The processor needs to be able to communicate with the rest of the computer system. This communications occur through the I/O port. The I/O ports will interface with the system memory (RAM), and also the other peripherals of a computer.

Arithmetic Logic Unit

The Arithmetic Logic Unit or ALU is the part of the microprocessor that performs arithmetic operations. ALUs can typically add, subtract, divide, multiply, and perform logical operations of two numbers (and, or, nor, not, etc).

That the silicon chips that contains the CPU. In the world of the personal computers, the terms microprocessor and CPU are used interchangeably. At the heart of all personal computers and most workstations sits a microprocessor. Microprocessors also control the logic of almost all digital devices, from clock radios to fuel-injection systems for automobiles.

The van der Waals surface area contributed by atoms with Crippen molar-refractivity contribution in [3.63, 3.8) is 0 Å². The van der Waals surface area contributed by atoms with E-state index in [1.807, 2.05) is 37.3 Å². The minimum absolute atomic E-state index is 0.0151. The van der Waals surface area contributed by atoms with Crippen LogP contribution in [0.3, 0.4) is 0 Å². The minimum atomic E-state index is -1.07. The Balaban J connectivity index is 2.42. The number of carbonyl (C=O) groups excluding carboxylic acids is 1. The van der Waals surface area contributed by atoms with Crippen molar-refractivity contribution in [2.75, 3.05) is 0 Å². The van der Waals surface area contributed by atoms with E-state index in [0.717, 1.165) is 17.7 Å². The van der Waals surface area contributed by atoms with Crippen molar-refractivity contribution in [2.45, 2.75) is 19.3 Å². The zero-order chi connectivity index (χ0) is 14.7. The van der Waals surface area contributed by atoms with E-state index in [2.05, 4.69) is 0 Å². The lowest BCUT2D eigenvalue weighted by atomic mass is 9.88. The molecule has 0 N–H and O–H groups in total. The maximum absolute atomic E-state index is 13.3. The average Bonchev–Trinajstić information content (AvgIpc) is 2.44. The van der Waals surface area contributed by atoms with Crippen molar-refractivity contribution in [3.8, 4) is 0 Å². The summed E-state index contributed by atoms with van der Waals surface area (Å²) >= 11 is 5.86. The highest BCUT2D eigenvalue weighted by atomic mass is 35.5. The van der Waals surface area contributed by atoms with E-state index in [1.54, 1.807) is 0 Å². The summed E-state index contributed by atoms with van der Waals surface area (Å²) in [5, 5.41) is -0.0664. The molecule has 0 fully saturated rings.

Three basic characteristics differentiate microprocessors:

Instruction set: The set of instructions that the microprocessor can execute.

Bandwidth : The number of bits processed in a single instruction.

Clock speed : Given in megahertz (MHz), the clock speed determines how many instructions per second the processor can execute.

In the both cases, the higher the value, the more powerful is the CPU. For example, a 32-bit microprocessor that runs at 50MHz is more powerful than a 16-bit microprocessor that runs at 25MHz.

In addition to bandwidth and clock speed, microprocessors are classified as being either RISC (reduced instruction set computer) or CISC (complex instruction set computer).

Types of Microprocessors

There are different ways in which the microprocessors are categorized.

They are